MOSCOW AND A UNIFIED GERMANY: COPING WITH THE INEVITABLE

Created: 3/1/1990

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The Duccior of Central Intelligence

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EXECUTIVE BRIEF

Moscownified Germany: Coping with the Inevitable

Having accepted German unification as inevitable, the USSR is scrambling to gain some influence over tbe external security arrangements of the new Germany while ensuring good relations with it.

The Soviets are still redefining their minimum security needs. How much more they will yield even they probably cannot now say, but further concessions arc likely.

The Kremlin will use the "two plus four" talks to draw out discussion of the external security aspects of unification In the hopes that this will allow the unfolding CSCE security process to catch up. The Soviets may also tryelay things long enough for an SPD-led government more amenable to Soviet concerns to replace Kohl's.

Soviet leverage is minimal. Moscow will play to the concerns that other European stales have over the security aspects of Germantroop levels, nuclear weapons-in an attempt to achieve Soviet objectives.

In the end, Moscow Is likely tonified Germany In NATO, provided that,inimum, no NATO troops are stationed in eastern Germany and the Soviets are given several years to withdraw their troops.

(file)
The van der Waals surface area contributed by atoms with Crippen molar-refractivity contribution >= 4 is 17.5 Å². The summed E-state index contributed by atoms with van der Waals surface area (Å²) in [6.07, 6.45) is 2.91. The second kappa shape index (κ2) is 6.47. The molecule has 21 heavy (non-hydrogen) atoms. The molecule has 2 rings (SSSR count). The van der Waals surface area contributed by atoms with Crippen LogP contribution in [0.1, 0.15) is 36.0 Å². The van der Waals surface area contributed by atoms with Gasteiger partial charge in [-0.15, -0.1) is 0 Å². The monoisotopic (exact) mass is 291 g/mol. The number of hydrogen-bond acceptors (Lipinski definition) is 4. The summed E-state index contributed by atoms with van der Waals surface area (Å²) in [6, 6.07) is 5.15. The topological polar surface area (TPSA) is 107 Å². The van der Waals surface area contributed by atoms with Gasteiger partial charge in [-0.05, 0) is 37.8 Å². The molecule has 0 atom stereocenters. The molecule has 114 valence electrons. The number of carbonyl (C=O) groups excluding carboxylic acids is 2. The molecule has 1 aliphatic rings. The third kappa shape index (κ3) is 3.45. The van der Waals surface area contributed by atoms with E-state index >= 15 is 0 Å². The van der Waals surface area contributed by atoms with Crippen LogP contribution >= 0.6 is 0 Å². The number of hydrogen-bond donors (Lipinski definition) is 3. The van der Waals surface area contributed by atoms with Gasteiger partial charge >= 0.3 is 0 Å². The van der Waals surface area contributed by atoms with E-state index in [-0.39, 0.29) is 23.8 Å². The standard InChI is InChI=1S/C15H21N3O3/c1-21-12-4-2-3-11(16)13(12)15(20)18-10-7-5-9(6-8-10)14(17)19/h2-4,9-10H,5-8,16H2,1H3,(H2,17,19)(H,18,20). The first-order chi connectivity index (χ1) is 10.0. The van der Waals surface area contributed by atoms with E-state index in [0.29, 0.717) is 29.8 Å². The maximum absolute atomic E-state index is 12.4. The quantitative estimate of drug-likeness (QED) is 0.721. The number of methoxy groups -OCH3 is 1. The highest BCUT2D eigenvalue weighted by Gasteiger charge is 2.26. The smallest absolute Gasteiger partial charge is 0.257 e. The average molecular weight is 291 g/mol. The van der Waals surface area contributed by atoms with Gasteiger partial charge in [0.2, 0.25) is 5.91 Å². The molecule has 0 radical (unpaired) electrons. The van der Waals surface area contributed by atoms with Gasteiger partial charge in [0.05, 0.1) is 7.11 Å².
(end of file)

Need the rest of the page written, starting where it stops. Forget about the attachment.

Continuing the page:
This Executive Brief reflects die view of the Intelligence Community representatives exprtstcdarning meeting held ont was prepared in anticipation of the upcoming two phts four* talks on Germany. The Brief was drafted by the National Intelligence Officer for the USSR and coordinated within the Community.

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Gorbachev and Shevardnadze have retreated steadily on German unification, from saying in November that it was not on the agenda and would be decided by "history" to Gorbachev's acknowledgment in hisebruary Pravda interview that history had begun to work "in an unexpectedly rapidoviel officials have put out conflicting signals on Moscow's conditions for accepting unification, and some have told us as recently as last week that the leadership is still in the process of figuring out its policy. Given the pace of events and Gorbachev's weak hand, further erosion of Soviet bottom lines is likely.

What Do the Soviets Want?

At ihe absolute minimum, Moscowoice. The Soviets feel strongly that,orld War II victor, theyegal and moral rightajor say in Germany's future.

The German questionisceral one among lhe Soviet population, and criticism ol Gorbachev's policy is beginning to emerge from people like Politburo member Ligachev and from some military officials.